Bernie Sanders shakes hands with supporters during a rally at Hec Ed Pavilion that drew an estimated 15,000 people to the University of Washington. The rally filled the arena and left thousands outside. (photo: Joshua Trujillo/seattlepi.com)
Scott Galindez | Reader Supported News | January 23, 2016
hen I first got to Iowa last February to cover the caucuses, I was more interested in the “Run Warren Run” effort than in Bernie Sanders. I, like some others, still thought the Socialist label would be too hard to run on. But then Bernie made a swing through Iowa, and I saw that his message was resonating.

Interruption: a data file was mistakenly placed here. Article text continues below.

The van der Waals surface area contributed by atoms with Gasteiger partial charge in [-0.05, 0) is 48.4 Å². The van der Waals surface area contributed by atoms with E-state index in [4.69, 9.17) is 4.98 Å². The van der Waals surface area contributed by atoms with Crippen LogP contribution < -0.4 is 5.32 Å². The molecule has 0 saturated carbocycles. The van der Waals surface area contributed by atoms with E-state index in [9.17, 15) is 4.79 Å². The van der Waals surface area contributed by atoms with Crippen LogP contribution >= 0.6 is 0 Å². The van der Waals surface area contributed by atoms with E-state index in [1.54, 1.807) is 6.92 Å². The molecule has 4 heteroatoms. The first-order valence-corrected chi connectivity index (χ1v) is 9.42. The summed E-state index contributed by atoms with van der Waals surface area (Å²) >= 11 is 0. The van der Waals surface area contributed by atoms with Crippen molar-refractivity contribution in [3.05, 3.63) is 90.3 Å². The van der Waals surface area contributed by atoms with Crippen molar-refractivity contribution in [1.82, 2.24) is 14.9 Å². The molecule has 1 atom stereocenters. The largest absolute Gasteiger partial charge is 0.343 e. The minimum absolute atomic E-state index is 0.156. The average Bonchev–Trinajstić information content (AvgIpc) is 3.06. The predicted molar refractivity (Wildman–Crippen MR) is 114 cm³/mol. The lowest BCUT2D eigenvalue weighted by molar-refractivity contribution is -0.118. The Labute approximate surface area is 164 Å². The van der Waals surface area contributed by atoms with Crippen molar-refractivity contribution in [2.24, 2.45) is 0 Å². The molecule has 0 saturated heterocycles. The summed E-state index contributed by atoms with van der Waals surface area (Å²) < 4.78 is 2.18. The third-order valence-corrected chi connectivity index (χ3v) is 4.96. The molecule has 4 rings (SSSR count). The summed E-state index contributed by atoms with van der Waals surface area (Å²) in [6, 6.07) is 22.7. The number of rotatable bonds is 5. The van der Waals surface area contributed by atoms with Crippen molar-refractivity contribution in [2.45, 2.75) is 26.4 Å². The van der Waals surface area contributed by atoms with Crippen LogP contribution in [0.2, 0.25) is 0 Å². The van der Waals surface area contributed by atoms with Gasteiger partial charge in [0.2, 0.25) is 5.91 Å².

It was an event at a bookstore in Iowa City that initially caught my attention. There were people standing in places where they couldn’t even see Bernie. There were people in the coffee shop (not the same room), and every now and then you would hear them cheer even though you couldn’t see them. Those lucky enough to get a seat were more enthusiastic than any other crowd I had seen before that day. It was at 4 p.m. on a weekday, so many must have left work early or taken the day off to see Bernie.
The next day, a community group in Des Moines had an awards dinner. Bernie was the keynote speaker, and he got several standing ovations. Then came a stop in Ames, Iowa, where the Democratic Party had their annual soup supper. They loved him, and I heard the treasurer tell people that they had raised more money than at any other event they had ever held.